Healthcare Client Alert – August 2015
As doctors, you are heroes. You are noble protectors who always work for the good of your patients. You protect our health, but also our privacy. In fact, one of the most significant facets of the physician/patient relationship is trust, which is largely based on confidentiality. Naturally, then, one of the most difficult tasks you might confront in your profession is to have to tell a patient that there has been a breach of her private health information. That undertaking becomes even more daunting when you are made to consider the legal ramifications of the breach. Not only must you consider the notification requirements and possible repercussions of the federal HIPAA law, but state law imposes potential liability as well.
As far as federal law is concerned, not all instances of unauthorized access or loss of control over protected health information (“PHI”) is a “breach,” as it is defined by HIPAA. For example, losing a laptop with PHI is not a breach if it was properly encrypted. Therefore, the first step in determining what, if any, HIPAA notification needs to be made, is to determine whether there has been a “breach” at all.
According to the updated HIPAA standard, there is a presumption that notification is required for all unauthorized uses, acquisitions, or disclosures except when: 1) the physician conducts a risk assessment and establishes that there is a low probability that PHI was compromised; or 2) one of the limited existing exceptions to the definition of breach applies.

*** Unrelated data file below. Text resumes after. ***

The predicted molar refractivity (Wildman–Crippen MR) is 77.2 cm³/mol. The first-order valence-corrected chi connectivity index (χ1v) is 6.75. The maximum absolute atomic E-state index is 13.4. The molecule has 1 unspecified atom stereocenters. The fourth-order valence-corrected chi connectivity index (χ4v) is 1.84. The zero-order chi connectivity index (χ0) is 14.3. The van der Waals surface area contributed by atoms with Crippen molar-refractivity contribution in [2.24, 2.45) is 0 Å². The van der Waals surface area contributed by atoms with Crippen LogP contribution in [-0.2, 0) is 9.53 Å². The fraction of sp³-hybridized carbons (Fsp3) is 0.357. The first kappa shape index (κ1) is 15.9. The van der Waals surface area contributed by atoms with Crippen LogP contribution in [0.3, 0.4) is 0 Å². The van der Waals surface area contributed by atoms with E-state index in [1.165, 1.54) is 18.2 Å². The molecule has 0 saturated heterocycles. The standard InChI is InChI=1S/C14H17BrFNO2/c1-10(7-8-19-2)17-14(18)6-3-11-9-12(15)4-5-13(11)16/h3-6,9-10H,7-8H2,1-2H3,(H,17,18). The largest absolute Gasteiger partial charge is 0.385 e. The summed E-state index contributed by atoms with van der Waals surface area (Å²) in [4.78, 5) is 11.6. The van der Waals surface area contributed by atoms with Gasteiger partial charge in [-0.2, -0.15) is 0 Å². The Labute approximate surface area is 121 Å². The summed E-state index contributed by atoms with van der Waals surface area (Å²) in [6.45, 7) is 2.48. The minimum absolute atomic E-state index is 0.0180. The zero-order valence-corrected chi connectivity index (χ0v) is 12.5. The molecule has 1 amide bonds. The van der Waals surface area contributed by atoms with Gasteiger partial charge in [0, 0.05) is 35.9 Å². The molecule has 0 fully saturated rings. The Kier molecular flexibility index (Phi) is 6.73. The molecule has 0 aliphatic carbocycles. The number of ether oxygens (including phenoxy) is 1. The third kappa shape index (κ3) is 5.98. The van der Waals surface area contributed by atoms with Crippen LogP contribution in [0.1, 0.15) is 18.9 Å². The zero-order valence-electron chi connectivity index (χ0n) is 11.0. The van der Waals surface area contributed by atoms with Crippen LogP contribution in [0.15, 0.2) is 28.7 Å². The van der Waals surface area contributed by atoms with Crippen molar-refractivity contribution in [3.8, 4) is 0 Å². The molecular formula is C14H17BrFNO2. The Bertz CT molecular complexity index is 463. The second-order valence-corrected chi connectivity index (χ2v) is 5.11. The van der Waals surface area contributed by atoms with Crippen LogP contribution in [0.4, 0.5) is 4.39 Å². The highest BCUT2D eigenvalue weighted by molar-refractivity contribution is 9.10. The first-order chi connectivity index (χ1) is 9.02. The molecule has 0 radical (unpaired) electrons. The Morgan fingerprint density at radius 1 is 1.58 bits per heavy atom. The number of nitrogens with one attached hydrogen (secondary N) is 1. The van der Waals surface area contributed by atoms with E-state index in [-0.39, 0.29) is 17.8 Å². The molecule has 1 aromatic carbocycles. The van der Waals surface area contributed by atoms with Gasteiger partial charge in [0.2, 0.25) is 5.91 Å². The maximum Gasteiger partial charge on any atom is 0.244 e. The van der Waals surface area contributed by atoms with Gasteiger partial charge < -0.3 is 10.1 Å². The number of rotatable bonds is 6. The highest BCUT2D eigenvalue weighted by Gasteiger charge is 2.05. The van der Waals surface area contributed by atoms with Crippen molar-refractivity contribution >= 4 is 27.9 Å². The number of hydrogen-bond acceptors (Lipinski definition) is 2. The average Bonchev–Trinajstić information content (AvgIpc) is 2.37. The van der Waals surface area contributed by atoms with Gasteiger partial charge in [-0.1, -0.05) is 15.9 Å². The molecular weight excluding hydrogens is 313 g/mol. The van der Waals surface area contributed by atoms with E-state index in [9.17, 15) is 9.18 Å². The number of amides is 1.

The risk assessment analyzes four primary factors. If after performing the risk assessment there is doubt whether or not a notification is required, the new rules favor notification.
Once you have determined that notification is warranted, you must then determine what kind of notification is required; the timing, method, and recipient. For example, the notification must be made without unreasonable delay and should be sent in writing to the last known address of the patient. You would also need to notify the Secretary of Health and Human Services by submitting a log at the end of the calendar year. If the breach involves greater than 500 patients, however, you might also be required to notify the media and the Secretary immediately. An investigation by the Office of Civil Rights (“OCR”) may follow.
HIPAA isn’t the only legal hurdle you will have to overcome, though. The Virginia courts have recognized a claim in tort for breaching the duty not to disclose information gained in the course of treatment without a patient’s authorization. In one case, a patient was awarded $100,000 for the humiliation, embarrassment and hurt caused by a healthcare provider’s disclosure. It is important to keep this, along with potential liability in an OCR investigation, in mind when notifying or communicating with a patient regarding a breach.
The legal requirements for dealing with a breach of PHI may appear daunting, but with assistance, you can navigate your way through it, reestablish trust with your patients, and reclaim hero status once again.
The contents of this publication are intended for general information only and should not be construed as legal advice or a legal opinion on specific facts and circumstances. Copyright 2020.